Learn how this genius idea could clean up the Great Pacific Garbage Patch.
The numbers are staggering: There are 5.25 trillion pieces of plastic debris in the ocean. Of that mass, 269,000 tons float on the surface, while some four billion plastic microfibers per square kilometer litter the deep sea.
Although scientists have known for decades about the accumulating mass of ocean debris and its deadly consequences for seabirds, fish, and marine animals, the science of sea trash is young and full of as-yet unsolved mysteries. Almost nothing was known about the amount of plastic in remote regions of the Southern Hemisphere, for example, until last year because few had ever traveled there to collect samples.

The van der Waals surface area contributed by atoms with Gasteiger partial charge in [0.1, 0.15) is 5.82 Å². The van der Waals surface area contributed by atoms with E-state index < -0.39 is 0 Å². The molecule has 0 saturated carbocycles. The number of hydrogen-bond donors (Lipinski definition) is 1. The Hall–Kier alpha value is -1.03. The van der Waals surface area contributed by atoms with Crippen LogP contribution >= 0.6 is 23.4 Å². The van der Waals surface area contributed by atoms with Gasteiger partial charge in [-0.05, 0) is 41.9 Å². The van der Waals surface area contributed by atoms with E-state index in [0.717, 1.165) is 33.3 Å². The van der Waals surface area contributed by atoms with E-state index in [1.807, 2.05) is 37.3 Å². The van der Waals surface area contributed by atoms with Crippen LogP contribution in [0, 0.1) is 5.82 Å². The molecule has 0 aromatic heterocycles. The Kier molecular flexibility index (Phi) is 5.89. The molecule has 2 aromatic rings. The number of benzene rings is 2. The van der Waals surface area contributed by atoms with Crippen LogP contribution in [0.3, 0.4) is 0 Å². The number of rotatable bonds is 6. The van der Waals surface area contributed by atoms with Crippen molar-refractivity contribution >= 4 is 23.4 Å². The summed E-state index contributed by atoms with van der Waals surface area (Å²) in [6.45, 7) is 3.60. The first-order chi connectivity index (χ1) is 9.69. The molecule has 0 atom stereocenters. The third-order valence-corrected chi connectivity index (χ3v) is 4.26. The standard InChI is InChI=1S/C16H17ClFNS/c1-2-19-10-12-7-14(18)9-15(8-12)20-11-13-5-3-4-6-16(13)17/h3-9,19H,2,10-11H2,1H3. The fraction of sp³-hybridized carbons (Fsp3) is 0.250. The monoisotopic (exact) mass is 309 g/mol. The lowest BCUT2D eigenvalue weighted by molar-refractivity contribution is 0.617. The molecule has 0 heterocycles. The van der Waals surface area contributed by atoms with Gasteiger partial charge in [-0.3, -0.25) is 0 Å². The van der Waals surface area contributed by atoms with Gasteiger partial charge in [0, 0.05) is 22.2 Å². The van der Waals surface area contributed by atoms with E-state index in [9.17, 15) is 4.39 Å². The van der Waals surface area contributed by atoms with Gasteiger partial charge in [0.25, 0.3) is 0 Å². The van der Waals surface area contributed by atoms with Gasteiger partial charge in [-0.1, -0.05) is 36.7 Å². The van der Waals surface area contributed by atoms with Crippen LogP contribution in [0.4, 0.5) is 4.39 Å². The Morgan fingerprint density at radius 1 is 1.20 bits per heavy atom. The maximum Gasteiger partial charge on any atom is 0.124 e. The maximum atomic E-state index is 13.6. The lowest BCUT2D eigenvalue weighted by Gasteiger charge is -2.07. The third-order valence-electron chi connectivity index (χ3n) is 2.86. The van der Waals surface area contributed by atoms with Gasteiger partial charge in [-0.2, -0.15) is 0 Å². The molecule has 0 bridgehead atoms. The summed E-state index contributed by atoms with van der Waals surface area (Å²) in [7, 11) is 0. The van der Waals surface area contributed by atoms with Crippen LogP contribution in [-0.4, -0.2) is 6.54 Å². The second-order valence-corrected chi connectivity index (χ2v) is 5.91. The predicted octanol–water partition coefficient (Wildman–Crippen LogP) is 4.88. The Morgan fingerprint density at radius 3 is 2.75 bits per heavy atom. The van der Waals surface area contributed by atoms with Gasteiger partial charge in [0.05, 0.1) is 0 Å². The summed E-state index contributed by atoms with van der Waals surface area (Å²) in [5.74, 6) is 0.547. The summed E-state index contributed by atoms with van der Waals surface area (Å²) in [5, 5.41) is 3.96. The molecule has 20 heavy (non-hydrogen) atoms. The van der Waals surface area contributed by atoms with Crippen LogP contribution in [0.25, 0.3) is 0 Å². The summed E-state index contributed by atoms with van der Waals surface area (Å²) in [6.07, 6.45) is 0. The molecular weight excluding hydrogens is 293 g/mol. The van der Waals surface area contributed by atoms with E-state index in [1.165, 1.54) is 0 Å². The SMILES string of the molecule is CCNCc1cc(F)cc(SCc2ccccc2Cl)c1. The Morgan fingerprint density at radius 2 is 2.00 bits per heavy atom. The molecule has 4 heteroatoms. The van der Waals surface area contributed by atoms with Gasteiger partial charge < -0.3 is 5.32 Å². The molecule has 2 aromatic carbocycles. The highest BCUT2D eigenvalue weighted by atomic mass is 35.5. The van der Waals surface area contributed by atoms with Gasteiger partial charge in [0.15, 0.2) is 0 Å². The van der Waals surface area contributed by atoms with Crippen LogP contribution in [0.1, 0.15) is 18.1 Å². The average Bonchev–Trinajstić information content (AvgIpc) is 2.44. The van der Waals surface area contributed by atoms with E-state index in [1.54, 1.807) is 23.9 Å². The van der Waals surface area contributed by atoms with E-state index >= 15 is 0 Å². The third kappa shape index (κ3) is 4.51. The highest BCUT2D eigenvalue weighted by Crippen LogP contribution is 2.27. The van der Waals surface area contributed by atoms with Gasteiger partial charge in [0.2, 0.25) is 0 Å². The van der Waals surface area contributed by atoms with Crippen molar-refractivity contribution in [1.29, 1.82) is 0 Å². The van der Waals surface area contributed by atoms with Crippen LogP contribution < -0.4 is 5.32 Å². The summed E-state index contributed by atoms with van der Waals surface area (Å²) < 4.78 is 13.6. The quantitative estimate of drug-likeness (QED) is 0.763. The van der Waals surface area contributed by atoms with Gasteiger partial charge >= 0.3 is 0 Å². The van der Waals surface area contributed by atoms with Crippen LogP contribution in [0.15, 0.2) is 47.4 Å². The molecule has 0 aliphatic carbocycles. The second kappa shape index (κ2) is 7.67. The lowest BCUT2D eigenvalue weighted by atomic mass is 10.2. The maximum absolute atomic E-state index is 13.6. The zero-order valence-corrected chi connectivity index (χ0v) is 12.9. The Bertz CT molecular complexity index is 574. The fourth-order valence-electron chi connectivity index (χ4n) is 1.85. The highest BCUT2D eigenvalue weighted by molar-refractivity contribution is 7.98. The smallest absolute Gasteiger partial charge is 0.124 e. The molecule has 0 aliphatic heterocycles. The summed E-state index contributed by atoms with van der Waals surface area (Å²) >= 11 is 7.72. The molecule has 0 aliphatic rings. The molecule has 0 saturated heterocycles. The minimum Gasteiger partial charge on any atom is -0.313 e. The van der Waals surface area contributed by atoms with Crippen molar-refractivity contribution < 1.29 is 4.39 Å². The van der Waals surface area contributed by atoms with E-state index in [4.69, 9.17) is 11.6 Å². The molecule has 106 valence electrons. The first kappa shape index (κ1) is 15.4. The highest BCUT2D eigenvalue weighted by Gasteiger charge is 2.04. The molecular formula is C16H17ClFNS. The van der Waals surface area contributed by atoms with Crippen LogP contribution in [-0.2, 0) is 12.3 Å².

Enter the invention by Boyan Slat. It’s basically a gigantic net that allows marine life to pass through safely, but captures floating debris left in the water by humans.
“Taking care of the world’s ocean garbage problem is one of the largest environmental challenges mankind faces today. Not only will this first cleanup array contribute to cleaner waters and coasts but it simultaneously is an essential step towards our goal of cleaning up the Great Pacific Garbage Patch,” Slat said.